By 1900, homesteaders had filed 600,000 claims for 80 million acres. Most pioneers settled in the Western Plains states. Experienced farm workers from other states or Europe, they abandoned family and community ties for the isolation of pioneer life gambling that conditions would favor prosperity. Louise Lane Trace was sixteen when her family arrived in Nebraska. After navigating a series of disasters, they reached their homestead in the spring of 1866. Over seventy years later, WPA interviewer George Wartman recorded Mrs. Trace’s memories of that difficult time:

Mr. Lane had arrived at his homestead with 30 head of cattle and several horses. He put out sod corn which gave all indication of being a wonderful crop, but the grasshoppers took the entire crop. There was an abundance of wild grass, but no way to harvest it. After winter set in with no feed for the stock they commenced to suffer. The horses became so weak from starvation [that?] they were not fit for traveling so Mr. Lane would walk 15 miles to what they called the “Dutch Settlement” and now known as Swanton, pay $2.00 per bushel for corn and carry a sack full on his shoulder making a thirty mile-round-trip for one sack of corn.”Mrs. Wm. Trace,” Lincoln, Nebraska, November 29, 1938.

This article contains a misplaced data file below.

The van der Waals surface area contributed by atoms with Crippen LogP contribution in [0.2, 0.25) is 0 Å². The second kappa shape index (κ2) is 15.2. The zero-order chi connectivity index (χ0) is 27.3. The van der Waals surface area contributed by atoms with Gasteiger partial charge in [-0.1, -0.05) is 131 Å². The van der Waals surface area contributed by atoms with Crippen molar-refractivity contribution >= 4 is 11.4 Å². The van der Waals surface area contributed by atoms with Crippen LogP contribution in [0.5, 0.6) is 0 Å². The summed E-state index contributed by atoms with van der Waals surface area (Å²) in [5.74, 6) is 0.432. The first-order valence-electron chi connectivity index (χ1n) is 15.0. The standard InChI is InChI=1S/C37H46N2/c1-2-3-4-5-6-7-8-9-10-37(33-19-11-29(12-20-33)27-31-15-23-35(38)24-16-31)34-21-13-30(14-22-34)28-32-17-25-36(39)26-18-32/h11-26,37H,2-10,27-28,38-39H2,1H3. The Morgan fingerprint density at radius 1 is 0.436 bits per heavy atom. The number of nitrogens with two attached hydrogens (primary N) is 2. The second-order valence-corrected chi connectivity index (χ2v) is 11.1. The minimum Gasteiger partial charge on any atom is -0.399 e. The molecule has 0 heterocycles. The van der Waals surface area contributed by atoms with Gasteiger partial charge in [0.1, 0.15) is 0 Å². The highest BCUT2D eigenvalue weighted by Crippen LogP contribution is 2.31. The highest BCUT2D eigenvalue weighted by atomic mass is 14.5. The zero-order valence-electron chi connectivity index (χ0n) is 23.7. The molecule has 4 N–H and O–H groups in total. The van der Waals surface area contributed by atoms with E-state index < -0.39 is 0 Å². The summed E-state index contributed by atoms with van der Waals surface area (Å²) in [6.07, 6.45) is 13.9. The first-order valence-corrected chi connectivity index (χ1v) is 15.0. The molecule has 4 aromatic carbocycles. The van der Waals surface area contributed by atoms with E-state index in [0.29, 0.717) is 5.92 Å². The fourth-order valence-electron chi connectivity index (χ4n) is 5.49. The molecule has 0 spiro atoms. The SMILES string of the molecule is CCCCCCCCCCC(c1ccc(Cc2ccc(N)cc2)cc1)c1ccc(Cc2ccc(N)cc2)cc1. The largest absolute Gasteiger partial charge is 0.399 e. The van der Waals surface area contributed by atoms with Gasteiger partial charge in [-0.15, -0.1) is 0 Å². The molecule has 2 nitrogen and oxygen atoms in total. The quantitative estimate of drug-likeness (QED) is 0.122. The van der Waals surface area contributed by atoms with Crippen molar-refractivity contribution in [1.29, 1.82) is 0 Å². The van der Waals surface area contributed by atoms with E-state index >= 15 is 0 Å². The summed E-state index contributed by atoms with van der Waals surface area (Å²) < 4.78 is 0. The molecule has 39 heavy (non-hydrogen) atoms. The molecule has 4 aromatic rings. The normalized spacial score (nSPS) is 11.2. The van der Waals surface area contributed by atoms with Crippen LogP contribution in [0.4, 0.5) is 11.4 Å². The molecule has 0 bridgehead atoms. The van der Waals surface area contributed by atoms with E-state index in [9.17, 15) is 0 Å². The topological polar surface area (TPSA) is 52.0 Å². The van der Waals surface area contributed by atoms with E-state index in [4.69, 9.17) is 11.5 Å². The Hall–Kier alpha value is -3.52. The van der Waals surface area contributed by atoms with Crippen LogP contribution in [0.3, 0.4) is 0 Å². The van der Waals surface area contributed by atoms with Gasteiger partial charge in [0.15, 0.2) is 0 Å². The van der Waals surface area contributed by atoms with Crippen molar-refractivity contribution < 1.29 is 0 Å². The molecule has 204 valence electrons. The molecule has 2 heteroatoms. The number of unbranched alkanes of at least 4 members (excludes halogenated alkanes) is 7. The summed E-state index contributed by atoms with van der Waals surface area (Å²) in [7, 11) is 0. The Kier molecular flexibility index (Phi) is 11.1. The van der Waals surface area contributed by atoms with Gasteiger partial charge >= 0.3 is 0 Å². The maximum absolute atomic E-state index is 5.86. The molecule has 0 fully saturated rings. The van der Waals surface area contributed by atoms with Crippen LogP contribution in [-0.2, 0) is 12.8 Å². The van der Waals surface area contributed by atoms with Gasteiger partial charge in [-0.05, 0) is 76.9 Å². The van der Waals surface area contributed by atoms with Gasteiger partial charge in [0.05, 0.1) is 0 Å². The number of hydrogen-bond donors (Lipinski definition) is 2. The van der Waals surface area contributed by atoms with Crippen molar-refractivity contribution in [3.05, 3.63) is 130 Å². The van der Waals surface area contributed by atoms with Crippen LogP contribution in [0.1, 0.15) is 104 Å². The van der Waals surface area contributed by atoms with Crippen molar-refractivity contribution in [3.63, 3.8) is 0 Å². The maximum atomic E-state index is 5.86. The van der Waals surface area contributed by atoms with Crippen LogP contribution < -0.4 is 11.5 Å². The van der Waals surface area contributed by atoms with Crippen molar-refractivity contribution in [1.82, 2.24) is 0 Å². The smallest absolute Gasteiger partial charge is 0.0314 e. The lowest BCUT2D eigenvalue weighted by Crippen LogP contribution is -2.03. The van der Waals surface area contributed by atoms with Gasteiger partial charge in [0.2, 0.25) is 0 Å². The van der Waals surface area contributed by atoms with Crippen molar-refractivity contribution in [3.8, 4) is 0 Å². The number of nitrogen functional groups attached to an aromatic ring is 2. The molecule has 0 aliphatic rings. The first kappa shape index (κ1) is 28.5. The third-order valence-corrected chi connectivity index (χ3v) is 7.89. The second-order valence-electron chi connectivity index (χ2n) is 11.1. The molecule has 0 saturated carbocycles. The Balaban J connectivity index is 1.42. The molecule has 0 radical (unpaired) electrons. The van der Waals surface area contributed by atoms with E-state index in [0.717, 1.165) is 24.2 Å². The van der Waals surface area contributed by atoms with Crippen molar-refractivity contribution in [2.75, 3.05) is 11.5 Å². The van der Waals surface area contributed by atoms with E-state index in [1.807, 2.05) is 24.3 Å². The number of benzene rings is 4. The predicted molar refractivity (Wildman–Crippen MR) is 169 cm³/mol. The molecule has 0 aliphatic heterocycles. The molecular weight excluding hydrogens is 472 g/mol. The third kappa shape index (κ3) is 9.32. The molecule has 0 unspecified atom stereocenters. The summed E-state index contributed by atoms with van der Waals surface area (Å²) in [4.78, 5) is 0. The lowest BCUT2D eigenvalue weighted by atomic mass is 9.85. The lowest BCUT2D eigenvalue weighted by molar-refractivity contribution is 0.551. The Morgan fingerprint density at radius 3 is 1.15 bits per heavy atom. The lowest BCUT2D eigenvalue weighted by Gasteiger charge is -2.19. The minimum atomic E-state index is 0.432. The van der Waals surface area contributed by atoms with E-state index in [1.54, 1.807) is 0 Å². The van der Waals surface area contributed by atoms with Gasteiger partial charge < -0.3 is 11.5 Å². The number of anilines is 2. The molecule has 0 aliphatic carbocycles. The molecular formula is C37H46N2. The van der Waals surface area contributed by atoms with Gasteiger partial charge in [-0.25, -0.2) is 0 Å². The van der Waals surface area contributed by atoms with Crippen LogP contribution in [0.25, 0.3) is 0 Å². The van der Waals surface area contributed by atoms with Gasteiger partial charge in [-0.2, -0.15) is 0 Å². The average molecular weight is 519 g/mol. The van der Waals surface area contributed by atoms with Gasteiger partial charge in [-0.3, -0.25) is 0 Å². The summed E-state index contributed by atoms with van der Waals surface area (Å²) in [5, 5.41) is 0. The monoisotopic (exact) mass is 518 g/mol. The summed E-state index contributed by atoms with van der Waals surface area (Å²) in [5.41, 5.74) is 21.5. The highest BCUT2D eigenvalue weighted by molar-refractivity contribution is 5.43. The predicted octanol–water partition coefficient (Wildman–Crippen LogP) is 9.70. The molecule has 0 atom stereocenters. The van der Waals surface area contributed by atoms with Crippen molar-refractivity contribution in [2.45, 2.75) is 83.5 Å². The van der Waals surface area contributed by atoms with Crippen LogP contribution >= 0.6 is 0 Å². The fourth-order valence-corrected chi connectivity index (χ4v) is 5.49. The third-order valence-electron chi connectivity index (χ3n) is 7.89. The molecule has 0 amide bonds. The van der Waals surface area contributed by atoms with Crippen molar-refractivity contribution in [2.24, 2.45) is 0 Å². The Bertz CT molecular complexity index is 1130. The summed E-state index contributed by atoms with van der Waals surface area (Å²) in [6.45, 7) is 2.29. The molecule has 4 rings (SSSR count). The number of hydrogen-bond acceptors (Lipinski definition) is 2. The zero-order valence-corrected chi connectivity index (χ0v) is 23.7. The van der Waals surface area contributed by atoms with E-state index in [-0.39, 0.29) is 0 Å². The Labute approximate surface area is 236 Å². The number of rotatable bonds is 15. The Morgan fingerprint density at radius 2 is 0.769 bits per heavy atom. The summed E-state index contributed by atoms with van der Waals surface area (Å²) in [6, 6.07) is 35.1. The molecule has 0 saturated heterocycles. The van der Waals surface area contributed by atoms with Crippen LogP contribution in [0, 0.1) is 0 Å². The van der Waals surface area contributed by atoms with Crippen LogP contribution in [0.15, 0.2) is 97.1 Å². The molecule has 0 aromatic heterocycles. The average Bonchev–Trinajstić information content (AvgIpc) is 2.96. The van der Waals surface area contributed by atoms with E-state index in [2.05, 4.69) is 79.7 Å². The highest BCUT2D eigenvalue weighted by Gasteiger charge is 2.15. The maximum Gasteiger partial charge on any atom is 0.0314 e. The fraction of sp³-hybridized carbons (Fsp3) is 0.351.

American Life Histories, 1936-1940

Charity Couch and her husband filed their homestead claim near the South Platte River in western Nebraska nearly twenty years later. Yet, the prairie remained an isolated place. Her WPA interviewer noted:

Mrs. Couch says she scarcely dared step outside the yard because there were so many long horned cattle and there were no neighbors between their place and Ogallala except the old Searle Ranch. There was no school for a year or so as their were no children in the district, and no social gatherings at that time such as church, Sunday school, literary, or dances, as people lived too far apart. There were a few buffalo, deer, antelope and gray wolves, and also large numbers of wild fowl such as prairie chickens, grouse, geese, and ducks.”Charity B. Couch,” Ogallala, Nebraska, November 16, 1938.